As such the reality is, like a thorn rose, a bureaucracy may be useful in certain specific contexts, but it’s living nature means it will also aggressively seek to expand beyond those contexts to claw at any who cross it’s path, and think it good.

    • Humans are fallen creatures, and every sort of aggregate behavior by humans is prone to problems of one sort or another.

      Organizations rot from the moment people get together to create them, and any people who wish the organization to continue to serve its original or official purpose must constantly be working to offset the rot.

      You will kill a business fast if you and everyone else blindly trust that the job is being done, simply because positions are filled, and the reports are filed.

      Bureaucracies collect and distribute information, store decisions and allow decision making at a distance. Bureaucracies allow a predictable decision to be made on about the minimum necessary information. The point of the bureaucracy is that you can hire people to work in it who do not need to have the complete information set that the whole bureaucracy works on. However, that virtue can also be a vice; the bureaucrats hired do not necessarily do a constant assessment of the organization’s mission, and sanity checking of whether organization activities match up to the mission in any real way.

      Bureaucracy is everywhere, and some of it functions. Pretty much all Americans are bureaucrats to a degree. A sign up sheet for bringing refreshments to a Bible study is bureaucracy. Grousing about large bureaucracies is basically a sign that someone is observant, thoughtful, or both. If someone sees no issues to address, they very likely are not doing much to fight whatever rot is occurring in their own organizations.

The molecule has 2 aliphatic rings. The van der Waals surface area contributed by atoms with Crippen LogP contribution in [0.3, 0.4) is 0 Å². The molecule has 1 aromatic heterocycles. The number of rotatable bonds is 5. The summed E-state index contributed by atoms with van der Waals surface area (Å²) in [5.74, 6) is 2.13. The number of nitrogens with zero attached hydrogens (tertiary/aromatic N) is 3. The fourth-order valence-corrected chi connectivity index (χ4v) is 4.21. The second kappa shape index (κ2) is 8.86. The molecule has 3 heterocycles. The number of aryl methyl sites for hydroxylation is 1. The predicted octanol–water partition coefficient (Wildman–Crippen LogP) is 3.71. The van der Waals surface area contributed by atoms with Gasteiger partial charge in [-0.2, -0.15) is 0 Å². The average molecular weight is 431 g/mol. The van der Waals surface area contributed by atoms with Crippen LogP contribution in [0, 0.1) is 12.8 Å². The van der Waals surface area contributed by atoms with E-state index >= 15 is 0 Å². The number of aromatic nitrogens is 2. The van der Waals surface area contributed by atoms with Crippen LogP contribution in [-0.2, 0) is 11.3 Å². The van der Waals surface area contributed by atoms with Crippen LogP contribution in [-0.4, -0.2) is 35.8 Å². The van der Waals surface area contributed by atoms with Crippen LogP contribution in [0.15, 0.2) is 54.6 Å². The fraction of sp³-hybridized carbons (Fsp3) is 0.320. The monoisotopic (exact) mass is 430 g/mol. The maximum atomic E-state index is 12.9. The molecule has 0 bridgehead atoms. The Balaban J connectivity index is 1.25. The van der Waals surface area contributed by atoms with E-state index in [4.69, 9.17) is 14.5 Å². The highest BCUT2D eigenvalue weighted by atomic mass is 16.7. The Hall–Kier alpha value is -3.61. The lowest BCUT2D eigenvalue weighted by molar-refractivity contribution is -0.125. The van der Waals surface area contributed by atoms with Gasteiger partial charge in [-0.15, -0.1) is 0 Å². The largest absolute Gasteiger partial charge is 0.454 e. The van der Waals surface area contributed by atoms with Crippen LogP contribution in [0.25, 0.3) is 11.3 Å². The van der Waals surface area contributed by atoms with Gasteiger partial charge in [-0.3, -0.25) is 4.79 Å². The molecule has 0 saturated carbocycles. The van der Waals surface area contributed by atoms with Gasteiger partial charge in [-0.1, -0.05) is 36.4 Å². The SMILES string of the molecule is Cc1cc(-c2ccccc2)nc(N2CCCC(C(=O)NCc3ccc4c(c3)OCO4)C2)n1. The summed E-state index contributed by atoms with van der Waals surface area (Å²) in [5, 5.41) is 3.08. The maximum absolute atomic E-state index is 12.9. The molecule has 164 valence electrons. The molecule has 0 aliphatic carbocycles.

As for your first point, the answer is treat individuals as individuals, and keep aggregate understandings distinct.

      One of the potential ills of bureaucracy is treating the reduced data aggregates as necessarily real, and driving how individuals are to be treated. Like a group of N individuals has an average height. Another person is added, and the old average no longer holds. The aggregate motivated crazy answer is to add people in balanced groups to preserve the average. The sane answer might be instead to calculate a new average.

      Statistics is a powerful tool, but also easy to misuse, there are a lot of nonsense aggregate categories that people should not be treating as real. Treating them as being real amounts to being a mental magical ritual, that can absolutely drive a person nuts. Sane is culture dependent, and the behavior classified as sane is rooted in a specific group of mental ‘rituals’. (Much of communist behavior is a result of the repeated results of pretending that strict victim/oppressor categories are real. )

      Religions and cultures are somewhat realish categories. In that they actually do have trends that align to theory, and absolutely also have nominal members of the set that are not trending to theory.

      There are quite a lot of communists who haven’t gone full murdering psycho. The ones I’m personally familiar with were also acculturated to the old American culture, and so that still limits them even if their religious practice is clearly communist.

      None the less, communists also clearly lack the capacity for peace. You get them in pure groups, and their values have clearly sucked when it comes to delivering on even internal peaces. They have trouble grasping that someone can be wrong on some point, not be a bad person, and still deserve their protection. Peaceful communists seem to mostly be an artifact of protection resulting from being mixed in with a larger group of non-communists, who can enforce norms that allow for factional minorities to be tolerated.

      Follow the Christian religious imperative to treat individuals as individuals, and specifics as specifics. That seems to result in useful behavior.

      And seeing bureaucracy as an at best necessary evil is the analytical view that is needed to have hope to get any good out of a bureaucracy. Blind faith in bureaucracy seems to mainly result in waste or mass destruction.